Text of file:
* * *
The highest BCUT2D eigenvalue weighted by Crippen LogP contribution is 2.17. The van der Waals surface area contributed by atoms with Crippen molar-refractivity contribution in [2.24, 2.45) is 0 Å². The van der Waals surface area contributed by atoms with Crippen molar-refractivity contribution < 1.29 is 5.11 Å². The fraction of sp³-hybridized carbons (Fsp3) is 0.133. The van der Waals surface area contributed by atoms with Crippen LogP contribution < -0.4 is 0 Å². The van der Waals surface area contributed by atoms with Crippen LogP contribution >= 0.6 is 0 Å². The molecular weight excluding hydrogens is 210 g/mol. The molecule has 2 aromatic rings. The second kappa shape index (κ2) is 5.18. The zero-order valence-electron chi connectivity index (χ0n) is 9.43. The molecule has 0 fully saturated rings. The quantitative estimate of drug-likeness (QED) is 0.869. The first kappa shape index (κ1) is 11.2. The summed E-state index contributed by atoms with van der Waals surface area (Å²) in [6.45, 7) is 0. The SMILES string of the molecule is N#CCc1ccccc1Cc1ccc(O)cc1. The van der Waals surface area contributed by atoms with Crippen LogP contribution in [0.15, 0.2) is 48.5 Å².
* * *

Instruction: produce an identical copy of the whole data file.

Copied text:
The highest BCUT2D eigenvalue weighted by Crippen LogP contribution is 2.17. The van der Waals surface area contributed by atoms with Crippen molar-refractivity contribution in [2.24, 2.45) is 0 Å². The van der Waals surface area contributed by atoms with Crippen molar-refractivity contribution < 1.29 is 5.11 Å². The fraction of sp³-hybridized carbons (Fsp3) is 0.133. The van der Waals surface area contributed by atoms with Crippen LogP contribution < -0.4 is 0 Å². The van der Waals surface area contributed by atoms with Crippen LogP contribution >= 0.6 is 0 Å². The molecular weight excluding hydrogens is 210 g/mol. The molecule has 2 aromatic rings. The second kappa shape index (κ2) is 5.18. The zero-order valence-electron chi connectivity index (χ0n) is 9.43. The molecule has 0 fully saturated rings. The quantitative estimate of drug-likeness (QED) is 0.869. The first kappa shape index (κ1) is 11.2. The summed E-state index contributed by atoms with van der Waals surface area (Å²) in [6.45, 7) is 0. The SMILES string of the molecule is N#CCc1ccccc1Cc1ccc(O)cc1. The van der Waals surface area contributed by atoms with Crippen LogP contribution in [0.15, 0.2) is 48.5 Å².